Sunday October 4, 2020
Turkey is developing an increasing variety of lethal armed drones, ranging from large, high-flying, bomb-laden ones to very small, low-flying UAVs that can form deadly swarms.In September, Turkey’s upcoming Aksungur drone, built by Turkish Aerospace Industries (TAI), completed a 28-hour-long test flight. According to TAI, the turboprop carried 12 Turkish-built MAM-L (Smart Micro Munition) guided missiles under its wings — a much bigger payload than what can be carried by the Bayraktar TB2 or Anka-S.
In recent years, Turkey has developed an impressive local drone industry from the ground up. Armed Turkish-built Bayraktar TB2 and Anka-S drones have proven themselves in combat in operations in Syria, Iraq, and as far afield as Libya.
Ankara is presently building a variety of bigger and smaller drones that will fulfill a multitude of different roles for the Turkish military.
MAM-L missiles weigh 22 kilograms and can hit targets up to 14 kilometers away. They can also be fitted with different kinds of warheads – from high explosives to warheads specialized in penetrating tank armor.
The munitions proved their worth in February-March 2020 drone campaign against Syrian ground forces in Idlib province when Turkish Bayraktar TB2s and Anka-S drones successfully used MAM-L’s against several Syrian tanks and other vehicles.
The Aksungur reportedly became the first drone to drop a Mark 82 general-purpose bomb attached to a Turkish-built Teber guidance kit, which converts ‘dumb’ conventional bombs into precision guided ‘smart’ bombs.
Turkey’s upcoming Bayraktar Akinci turboprop drone is also quite large, with a 65-feet wingspan, and can also carry MAM-L munitions as well as larger conventional bombs of the kind Turkish jet fighters carry, such as the Mark 82, and even long-range Turkish-built air-launched Roketsan SOM cruise missiles.
The Akinci is expected to become Turkey’s “main aerial vehicle for intelligence-surveillance-target acquisition (ISTAR) and command-control-communication (C3) tasks in the next decade.”
Turkey’s Roketsan arms manufacturer is building a new surface-to-surface missile, the 230mm TRGL-230. Drones like the Akinci will designate targets for the TRCL-230.
Complementing these large turboprop drones are much smaller quad-copter drones that will likely prove lethal in more close-quarters combat.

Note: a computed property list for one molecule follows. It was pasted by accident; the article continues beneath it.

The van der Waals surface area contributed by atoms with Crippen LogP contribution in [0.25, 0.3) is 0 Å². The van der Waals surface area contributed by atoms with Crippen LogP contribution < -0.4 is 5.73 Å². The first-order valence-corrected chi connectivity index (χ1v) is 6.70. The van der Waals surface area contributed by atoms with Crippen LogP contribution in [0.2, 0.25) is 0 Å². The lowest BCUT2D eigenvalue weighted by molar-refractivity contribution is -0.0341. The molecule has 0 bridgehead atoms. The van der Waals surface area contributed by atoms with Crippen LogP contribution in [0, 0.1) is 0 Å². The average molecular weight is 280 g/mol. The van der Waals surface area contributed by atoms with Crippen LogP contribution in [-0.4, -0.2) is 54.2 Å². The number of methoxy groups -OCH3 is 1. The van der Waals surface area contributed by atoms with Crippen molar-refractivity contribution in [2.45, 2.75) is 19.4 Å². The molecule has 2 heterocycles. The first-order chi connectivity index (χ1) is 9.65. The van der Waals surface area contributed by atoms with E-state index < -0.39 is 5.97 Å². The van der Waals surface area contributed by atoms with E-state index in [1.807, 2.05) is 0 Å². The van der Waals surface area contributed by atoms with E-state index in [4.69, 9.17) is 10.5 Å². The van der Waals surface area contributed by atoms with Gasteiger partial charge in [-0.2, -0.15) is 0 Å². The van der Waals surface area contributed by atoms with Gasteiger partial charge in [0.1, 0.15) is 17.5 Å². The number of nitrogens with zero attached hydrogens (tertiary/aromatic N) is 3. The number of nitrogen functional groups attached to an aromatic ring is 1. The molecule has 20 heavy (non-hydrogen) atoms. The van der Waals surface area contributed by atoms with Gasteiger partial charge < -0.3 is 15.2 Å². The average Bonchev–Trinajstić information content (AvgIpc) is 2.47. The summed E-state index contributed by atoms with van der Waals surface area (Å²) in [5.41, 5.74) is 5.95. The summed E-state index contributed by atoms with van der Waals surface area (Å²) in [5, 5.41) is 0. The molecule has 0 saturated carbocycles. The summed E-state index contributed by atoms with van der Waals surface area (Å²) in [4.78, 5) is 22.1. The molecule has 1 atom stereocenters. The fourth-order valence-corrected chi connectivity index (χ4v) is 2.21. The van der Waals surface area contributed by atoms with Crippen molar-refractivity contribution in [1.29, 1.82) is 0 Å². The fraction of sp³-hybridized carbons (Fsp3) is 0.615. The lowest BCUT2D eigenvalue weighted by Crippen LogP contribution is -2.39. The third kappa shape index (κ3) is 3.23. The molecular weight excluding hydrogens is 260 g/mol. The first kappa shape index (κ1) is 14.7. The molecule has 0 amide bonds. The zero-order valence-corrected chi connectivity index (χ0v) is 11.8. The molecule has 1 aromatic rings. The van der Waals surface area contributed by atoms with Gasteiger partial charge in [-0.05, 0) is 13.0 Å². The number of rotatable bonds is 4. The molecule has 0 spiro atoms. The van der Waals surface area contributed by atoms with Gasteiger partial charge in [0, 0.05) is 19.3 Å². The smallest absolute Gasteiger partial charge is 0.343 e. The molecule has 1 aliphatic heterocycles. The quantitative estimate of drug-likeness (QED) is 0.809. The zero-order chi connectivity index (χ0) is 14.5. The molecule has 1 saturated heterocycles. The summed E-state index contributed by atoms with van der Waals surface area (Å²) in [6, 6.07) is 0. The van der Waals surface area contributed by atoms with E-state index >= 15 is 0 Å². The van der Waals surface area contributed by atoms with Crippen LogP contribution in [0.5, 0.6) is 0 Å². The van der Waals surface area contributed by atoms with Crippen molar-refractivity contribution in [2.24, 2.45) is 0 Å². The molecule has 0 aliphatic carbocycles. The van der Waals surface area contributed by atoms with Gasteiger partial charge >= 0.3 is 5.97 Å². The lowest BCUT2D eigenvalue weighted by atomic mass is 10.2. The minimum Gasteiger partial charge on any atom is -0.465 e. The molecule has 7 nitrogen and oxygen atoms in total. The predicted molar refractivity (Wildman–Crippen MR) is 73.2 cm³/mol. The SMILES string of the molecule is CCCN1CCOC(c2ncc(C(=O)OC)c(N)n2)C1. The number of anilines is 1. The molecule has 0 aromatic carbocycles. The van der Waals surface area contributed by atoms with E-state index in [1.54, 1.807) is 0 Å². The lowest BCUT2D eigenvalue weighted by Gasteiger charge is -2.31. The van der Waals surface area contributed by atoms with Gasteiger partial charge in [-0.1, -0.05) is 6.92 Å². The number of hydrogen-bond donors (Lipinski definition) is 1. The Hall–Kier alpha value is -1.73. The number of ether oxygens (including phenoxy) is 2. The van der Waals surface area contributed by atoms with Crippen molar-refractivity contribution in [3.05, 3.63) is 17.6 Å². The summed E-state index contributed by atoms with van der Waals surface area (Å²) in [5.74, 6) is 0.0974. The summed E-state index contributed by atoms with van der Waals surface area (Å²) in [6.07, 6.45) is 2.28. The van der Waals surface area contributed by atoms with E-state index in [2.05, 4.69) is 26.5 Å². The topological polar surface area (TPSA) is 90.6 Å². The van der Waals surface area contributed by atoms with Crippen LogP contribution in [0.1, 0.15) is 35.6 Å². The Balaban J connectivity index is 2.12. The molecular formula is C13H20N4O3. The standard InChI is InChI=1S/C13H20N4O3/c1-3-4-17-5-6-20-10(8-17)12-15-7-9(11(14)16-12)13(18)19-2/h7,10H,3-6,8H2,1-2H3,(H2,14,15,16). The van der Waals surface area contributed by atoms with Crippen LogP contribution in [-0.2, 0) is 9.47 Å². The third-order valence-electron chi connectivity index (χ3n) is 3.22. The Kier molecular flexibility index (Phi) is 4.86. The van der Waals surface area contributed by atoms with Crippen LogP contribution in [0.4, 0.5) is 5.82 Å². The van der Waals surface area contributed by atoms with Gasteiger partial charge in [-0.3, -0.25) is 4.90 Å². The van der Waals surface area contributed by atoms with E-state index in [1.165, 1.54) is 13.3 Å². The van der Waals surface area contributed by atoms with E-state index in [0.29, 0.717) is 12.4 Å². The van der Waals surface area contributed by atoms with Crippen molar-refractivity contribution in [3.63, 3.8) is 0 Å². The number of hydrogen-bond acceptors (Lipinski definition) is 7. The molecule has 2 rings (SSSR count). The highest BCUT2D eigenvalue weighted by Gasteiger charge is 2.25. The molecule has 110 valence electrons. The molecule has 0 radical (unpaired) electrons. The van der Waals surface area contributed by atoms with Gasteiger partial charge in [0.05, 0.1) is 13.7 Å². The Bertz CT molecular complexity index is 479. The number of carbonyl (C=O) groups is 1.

Take the Kargu-2 loitering munition, for example. The light 15-pound quad-copter is designed to operate in swarms of 20, which can overwhelm and devastate their targets. The Turkish military is acquiring 500 of these so-called ‘kamikaze’ or ‘suicide’ drones in the near future.
Operators can recall these tiny drones if they cannot locate any targets for use another time. Furthermore, they can be outfitted with three different kinds of warheads, a basic high-explosive fragmentation warhead, a shaped charged warhead, and a thermometric warhead for attacks against enemy targets in enclosed spaces.
“With a mixture of different warheads options presently available for Kargu, a group of the drones might be able to carry out more complex attacks, as well,” noted military analyst Joseph Trevithick at The War Zone.
As with other advanced loitering munitions, the Kargu-2 can operate autonomously using computer algorithms, stay airborne for 30 minutes and reach speeds of up to 90 miles per hour.
The drones will reportedly also possess facial recognition technology, making it potentially effective for independently locating, identifying, and then assassinating selected individuals.
Turkey has been targeting senior members of the Kurdistan Workers’ Party (PKK) group using drones with significant success since 2018 when it first demonstrated it had this capability.
Kargu-2s, especially ones operating in swarms, could well make this assassination campaign even more deadly given the drone’s capability of searching for individual PKK members in their mountain redoubts in Iraqi Kurdistan and potentially even inside caves there too.
Alongside the Kargu-2s, Turkey is also developing another tiny, super lightweight loitering munition called the Alpagu. This drone can be carried and operated by a single soldier on the battlefield, or several can be carried on multiple launchers attached to armored vehicles.
“Alpagu is distinguished by its lightweight structure, diving speed, low radar cross-section, and its ability to do pinpoint damage to high-value, important targets,” claimed a report in Turkey’s state-run press.
The Alpagu is expected to enter service in the Turkish military by the end of 2020 and its manufacturer is already anticipating the development of faster successors with longer ranges.
These numerous upcoming drones aptly demonstrate how Turkey’s capabilities in this field is growing ever more sophisticated and posing an ever greater threat to its various adversaries.